Auto-Immune Wellness

Auto-Immune Wellness

A client of mine woke up this morning, made breakfast, and was ready to start with work on Monday morning as usual. Fast forward 45 minutes later and you find him face down in his bed, napping. “What’s going on?”, he calls me to ask. This client is someone who has managed his autoimmune condition well for the past three years. He’s on an alcohol-free, processed-foods-free diet and leads an active lifestyle. He’s one of my clients that knows how to manage his condition primarily through diet and lifestyle. Flare-ups aren’t a problem usually. What’s happened now?

First, let’s touch on a bit of stats: Autoimmune diseases are especially frequent in western countries, affecting mainly women (Davidson and Diamond, 2001). It has been estimated that more than 700 million people around the world are now affected by an autoimmune disease. Genetics play a role in auto-immune disease, but your environment plays an even greater part in the expression of the disease. Changing diet, lifestyle and behavior can have a huge impact.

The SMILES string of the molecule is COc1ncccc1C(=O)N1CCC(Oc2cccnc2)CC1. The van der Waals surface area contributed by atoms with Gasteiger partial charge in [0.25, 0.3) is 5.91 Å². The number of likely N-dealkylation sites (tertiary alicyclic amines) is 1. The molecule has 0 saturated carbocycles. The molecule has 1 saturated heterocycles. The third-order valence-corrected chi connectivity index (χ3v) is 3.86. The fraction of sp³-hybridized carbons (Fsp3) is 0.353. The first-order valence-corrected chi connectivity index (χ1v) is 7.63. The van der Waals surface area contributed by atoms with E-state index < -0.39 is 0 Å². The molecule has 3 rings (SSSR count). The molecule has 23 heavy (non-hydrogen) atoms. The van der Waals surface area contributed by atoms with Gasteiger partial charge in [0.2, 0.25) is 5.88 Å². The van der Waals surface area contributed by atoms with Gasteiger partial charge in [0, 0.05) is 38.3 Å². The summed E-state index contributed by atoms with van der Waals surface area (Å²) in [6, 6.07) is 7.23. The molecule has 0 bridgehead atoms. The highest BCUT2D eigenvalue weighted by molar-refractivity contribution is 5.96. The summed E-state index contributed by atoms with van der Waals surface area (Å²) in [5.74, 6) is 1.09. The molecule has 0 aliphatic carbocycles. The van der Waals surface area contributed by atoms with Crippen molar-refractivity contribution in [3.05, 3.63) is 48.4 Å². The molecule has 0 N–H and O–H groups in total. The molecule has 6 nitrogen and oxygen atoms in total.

Now that we know autoimmune conditions are felt far and wide; and we can do something about it, let’s dive into what could help.

If you are dealing with an autoimmune flare-up or condition, the following steps might help you to get it under control. I’m not just talking about sweeping the surface clean, but rather addressing the underlying cause of inflammation. Some things you can’t change, like a genetic marker, but there are others you can – how you fuel your body, restore it and energize it. Here are a few key steps that could help you:

1. Eat a whole foods diet
Focus on whole, real foods. What comes from the earth, or lives on the earth are good to go. Another rule of thumb – is it packaged? Don’t get it. Could your ancestors access it? Yes. Eat it!

Include organic, grass fed meats. Organ meats, such as liver, is a great source of nutrients and relatively inexpensive. Shellfish and wild caught fish are great, and aim for four servings of fatty fish per week. Incorporate healthy fats – olive oil, avocado oil and animal fats; include fermented foods (see more info in section 4) and fresh, whole fruits into your diet.

2. Eat an anti-inflammatory diet
Remove inflammatory and gut damaging foods from your diet. Foods that have the potential to be inflammatory are sugar, gluten, alcohol, industrial seed oils (such as sunflower, canola, grapeseed) and soy. You might ask, “why does sugar have to be on the list?” We now know it’s the sweetest way to cause chaos to your health – not just with autoimmune conditions, but also cancer, diabetes, obesity to name but a few. Stay away from the sweet side of life.